This can be done with vRO, PowerCLI, or any VMware tools that can use the SDK. Site Recovery Manager 8.3 added support for vVols array based replication as well. Pure does require using Purity 5.3.6+ to use SRM with vVols.
Should I replicate vVols manually or assign replication via storage polices?
Always use VMware storage policies to assign replication to vVol-based VMs. This will have VMware tell the FlashArray where to put the vVols (what protection group) and more importantly, VMware now knows they are replicated and can fail them over.
Please see our vVols Replication Deep Dive KB for more detailed information about vVols with replication.
Is Site Recovery Manager supported with vVols?
Yes, with the FlashArray VASA Provider 1.1.0 (Purity 5.3.6+), Pure Storage supports vVols and SRM 8.3. => https://blogs.vmware.com/virtualblocks/2020/04/14/announcing-vmware-srm-integration-pure-storage-arrays-vsphere-virtual-vvols/
Does vRealize Operations Manager support vVols?
VMware added support for vVols in vROps beginning with vROps version 8.1.
Pure Storage added support for vVols in the management pack with version 3.1.0. However, Pure recommends to run the 3.2.0 management pack or higher.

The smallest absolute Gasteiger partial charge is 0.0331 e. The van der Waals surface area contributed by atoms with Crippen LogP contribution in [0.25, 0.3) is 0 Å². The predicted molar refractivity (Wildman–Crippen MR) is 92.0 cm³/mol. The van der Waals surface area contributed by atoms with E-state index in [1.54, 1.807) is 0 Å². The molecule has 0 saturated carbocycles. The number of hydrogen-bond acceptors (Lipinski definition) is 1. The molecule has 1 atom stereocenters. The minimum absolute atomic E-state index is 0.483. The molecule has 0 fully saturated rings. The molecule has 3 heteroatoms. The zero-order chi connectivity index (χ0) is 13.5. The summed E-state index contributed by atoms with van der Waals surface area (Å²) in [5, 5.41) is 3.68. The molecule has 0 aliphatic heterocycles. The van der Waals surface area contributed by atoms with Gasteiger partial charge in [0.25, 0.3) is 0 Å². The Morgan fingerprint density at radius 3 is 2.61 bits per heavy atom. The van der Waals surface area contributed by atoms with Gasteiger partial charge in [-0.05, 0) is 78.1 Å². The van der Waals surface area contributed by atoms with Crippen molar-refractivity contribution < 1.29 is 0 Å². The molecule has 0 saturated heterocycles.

SRM device discovery fails after upgrade to Purity 5.0
Due to the larger LUN IDs with vVols, the older SRA fails discovery when seen, even if you only want to use SRM with VMFS. You must update to our latest SRA 2.0.8. This can be downloaded from VMware’s site.
vRealize Operations FlashArray Management Pack fails after Purity 5.0 upgrade
Due to the larger LUN IDs with vVols, the older mgmt. pack chokes on this when seen. You must update to our latest pack 1.0.152. This can be downloaded from VMware’s Solution Exchange site.
Does vVols work with ESXi 6.7 and vCenter 6.7?
VASA 1.1.0 is on the VMware compatibility guide for 6.7 and 7.0. VASA 1.0.2 is listed as supported with vSphere 6.5 and 6.7.
What version of the vSphere Plugin is needed for vVol support?
3.0. This is supplied with Purity 5.0 and later.
Does the vRealize Orchestrator plugin work with vVols?
Yes. There is a vVols workflow package available as well.
Is there any integration in Pure1 with vVols?
Yes, refer to the Pure1 KBs for more information.
PowerCLI cmdlets are failing, why?
You must be using PowerCLI 6.5.4 or later.
Does MSCS (Microsoft Cluster Service) / Windows Server Failover Clustering (WSFC) work with vVols?